How To Plan A Somewhat Eco-Friendly Big Fat Indian Wedding•
As I sit down to write this article, the silence in the room is disrupted by the drumbeat of a baraat outside. How fortuitous! Especially when you consider that having a ghodi in the baraat is one of the ways we cause harm to the environment in the name of weddings. So, while I was going to begin this piece by talking about the wastefulness of Indian weddings, let me begin by a PSA about animal cruelty: Having a harnessed horse carry the load of a grown man, amid the loud noise is not exactly an act of kindness. Rent a car instead, or a motor-carriage. One friend hired an auto rickshaw for his entrance, which he got decorated with strings of flowers. That was kind.
Now, moving on. Let’s get real about one thing - it is not possible to have a wedding that is 100% eco-friendly. If you are going to have a party for a number of people, there will be waste that would not come into existence were you to simply go to a court and sign some papers to get your marriage registered. That is the only eco-friendly way to have a wedding. But, we understand that wedding ceremonies have their place in society, and for some people, are important markers of a new journey. So, we are not going to tell you to f*&% the whole idea of the big, fat Indian wedding. We are, instead, going to help you find ways to minimise the harm caused to the environment, and other living beings, and also, your own self. In this spirit,
Avoid paper invitations
We live in a digital age. If something has happened online, it is legit. Wedding invitations are tossed out the minute the wedding is done, adding to the garbage pile. Some ornate invitations also use plastic for paper, gold foiling and other elements that are not easily rid of. Instead of handing out paper invites, you can send an e-invite, and distribute sweets as you ordinarily would. This way, there is still a tangible element to your invitation, which is a little less burdensome on the environment. You can even make a wedsite (that is, a wedding website), which you can share with all your guests who can then RSVP on the website itself.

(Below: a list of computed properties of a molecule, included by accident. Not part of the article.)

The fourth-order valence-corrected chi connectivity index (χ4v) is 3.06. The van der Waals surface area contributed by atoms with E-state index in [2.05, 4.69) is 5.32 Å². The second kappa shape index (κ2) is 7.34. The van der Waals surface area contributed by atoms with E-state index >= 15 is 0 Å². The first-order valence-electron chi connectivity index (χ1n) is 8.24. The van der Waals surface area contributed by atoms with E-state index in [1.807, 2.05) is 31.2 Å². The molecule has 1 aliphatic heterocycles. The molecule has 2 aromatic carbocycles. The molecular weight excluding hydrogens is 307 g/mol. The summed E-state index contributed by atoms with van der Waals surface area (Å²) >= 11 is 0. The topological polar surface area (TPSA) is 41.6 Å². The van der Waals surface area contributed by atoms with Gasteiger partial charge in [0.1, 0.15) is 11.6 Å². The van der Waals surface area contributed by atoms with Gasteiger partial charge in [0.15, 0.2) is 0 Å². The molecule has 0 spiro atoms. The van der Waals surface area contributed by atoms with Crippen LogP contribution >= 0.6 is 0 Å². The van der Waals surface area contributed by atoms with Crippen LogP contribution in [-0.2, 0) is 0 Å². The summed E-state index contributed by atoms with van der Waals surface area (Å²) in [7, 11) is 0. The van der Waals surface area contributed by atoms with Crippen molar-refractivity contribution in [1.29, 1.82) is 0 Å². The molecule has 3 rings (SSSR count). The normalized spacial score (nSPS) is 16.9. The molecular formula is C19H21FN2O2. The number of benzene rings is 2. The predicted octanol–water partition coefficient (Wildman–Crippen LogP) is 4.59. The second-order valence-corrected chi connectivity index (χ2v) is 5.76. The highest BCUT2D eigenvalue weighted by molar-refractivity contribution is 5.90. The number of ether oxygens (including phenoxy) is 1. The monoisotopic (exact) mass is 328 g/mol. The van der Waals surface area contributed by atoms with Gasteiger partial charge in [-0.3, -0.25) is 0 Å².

Upcycle decor items
Instead of getting custom-made frames and flower arrangements, get decor items that your decor vendor already has and reuses, or at least, can reuse. Think glass bottles with fresh flowers for centrepiece, a standard photo booth frame with flowers of your choice, so on and so forth. You can customise anything with accessories and fresh flowers if you so wish. Pro Tip: You can even use potted plants instead of plucked flowers that are going to wilt by the time the party is over.
Gift plants for wedding favours
Do away with boxes, chunnis, or showpieces that are never going to be used. Potted indoor plants make for a great gift for your guests! Pick one that is low maintenance. Succulents are a great option. Alternatively, you can also gift potted herb or seeds to your guests that they can plant as and how they please.
Use recyclable serve-ware